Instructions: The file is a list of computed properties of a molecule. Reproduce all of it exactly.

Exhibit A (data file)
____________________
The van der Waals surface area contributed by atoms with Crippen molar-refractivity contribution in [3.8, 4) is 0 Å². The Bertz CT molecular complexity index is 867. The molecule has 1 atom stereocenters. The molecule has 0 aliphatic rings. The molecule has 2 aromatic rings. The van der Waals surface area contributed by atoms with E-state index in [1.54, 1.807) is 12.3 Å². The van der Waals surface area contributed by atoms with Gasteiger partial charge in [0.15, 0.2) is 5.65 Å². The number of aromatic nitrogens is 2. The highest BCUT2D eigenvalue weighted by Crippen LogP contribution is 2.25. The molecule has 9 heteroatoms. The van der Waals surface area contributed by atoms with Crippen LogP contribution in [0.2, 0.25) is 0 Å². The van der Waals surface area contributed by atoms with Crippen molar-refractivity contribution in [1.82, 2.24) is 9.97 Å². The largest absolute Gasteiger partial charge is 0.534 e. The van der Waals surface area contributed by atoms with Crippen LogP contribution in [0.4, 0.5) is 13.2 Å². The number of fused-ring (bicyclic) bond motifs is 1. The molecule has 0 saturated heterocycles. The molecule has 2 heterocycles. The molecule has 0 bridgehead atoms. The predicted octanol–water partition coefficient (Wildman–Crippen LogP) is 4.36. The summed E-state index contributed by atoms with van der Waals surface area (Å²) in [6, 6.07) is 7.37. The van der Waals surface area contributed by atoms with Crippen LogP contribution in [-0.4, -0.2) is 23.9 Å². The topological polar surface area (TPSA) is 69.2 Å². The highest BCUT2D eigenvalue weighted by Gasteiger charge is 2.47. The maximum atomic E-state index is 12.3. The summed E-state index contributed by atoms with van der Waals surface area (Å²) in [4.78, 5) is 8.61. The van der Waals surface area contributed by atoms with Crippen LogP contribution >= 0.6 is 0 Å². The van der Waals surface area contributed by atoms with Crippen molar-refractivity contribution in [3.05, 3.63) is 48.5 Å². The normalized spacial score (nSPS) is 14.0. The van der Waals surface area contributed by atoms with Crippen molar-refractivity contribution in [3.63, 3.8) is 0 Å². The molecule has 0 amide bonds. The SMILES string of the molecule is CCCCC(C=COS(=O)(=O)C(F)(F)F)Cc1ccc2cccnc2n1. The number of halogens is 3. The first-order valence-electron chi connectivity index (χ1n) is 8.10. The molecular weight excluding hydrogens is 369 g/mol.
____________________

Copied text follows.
The van der Waals surface area contributed by atoms with Crippen molar-refractivity contribution in [3.8, 4) is 0 Å². The Bertz CT molecular complexity index is 867. The molecule has 1 atom stereocenters. The molecule has 0 aliphatic rings. The molecule has 2 aromatic rings. The van der Waals surface area contributed by atoms with E-state index in [1.54, 1.807) is 12.3 Å². The van der Waals surface area contributed by atoms with Gasteiger partial charge in [0.15, 0.2) is 5.65 Å². The number of aromatic nitrogens is 2. The highest BCUT2D eigenvalue weighted by Crippen LogP contribution is 2.25. The molecule has 9 heteroatoms. The van der Waals surface area contributed by atoms with Crippen LogP contribution in [0.2, 0.25) is 0 Å². The van der Waals surface area contributed by atoms with Crippen molar-refractivity contribution in [1.82, 2.24) is 9.97 Å². The largest absolute Gasteiger partial charge is 0.534 e. The van der Waals surface area contributed by atoms with Crippen LogP contribution in [0.4, 0.5) is 13.2 Å². The number of fused-ring (bicyclic) bond motifs is 1. The molecule has 0 saturated heterocycles. The molecule has 2 heterocycles. The molecule has 0 bridgehead atoms. The predicted octanol–water partition coefficient (Wildman–Crippen LogP) is 4.36. The summed E-state index contributed by atoms with van der Waals surface area (Å²) in [6, 6.07) is 7.37. The van der Waals surface area contributed by atoms with Crippen LogP contribution in [-0.4, -0.2) is 23.9 Å². The topological polar surface area (TPSA) is 69.2 Å². The highest BCUT2D eigenvalue weighted by Gasteiger charge is 2.47. The maximum atomic E-state index is 12.3. The summed E-state index contributed by atoms with van der Waals surface area (Å²) in [4.78, 5) is 8.61. The van der Waals surface area contributed by atoms with Crippen LogP contribution >= 0.6 is 0 Å². The van der Waals surface area contributed by atoms with Crippen molar-refractivity contribution in [3.05, 3.63) is 48.5 Å². The normalized spacial score (nSPS) is 14.0. The van der Waals surface area contributed by atoms with Crippen molar-refractivity contribution in [3.63, 3.8) is 0 Å². The molecule has 0 amide bonds. The SMILES string of the molecule is CCCCC(C=COS(=O)(=O)C(F)(F)F)Cc1ccc2cccnc2n1. The number of halogens is 3. The first-order valence-electron chi connectivity index (χ1n) is 8.10. The molecular weight excluding hydrogens is 369 g/mol.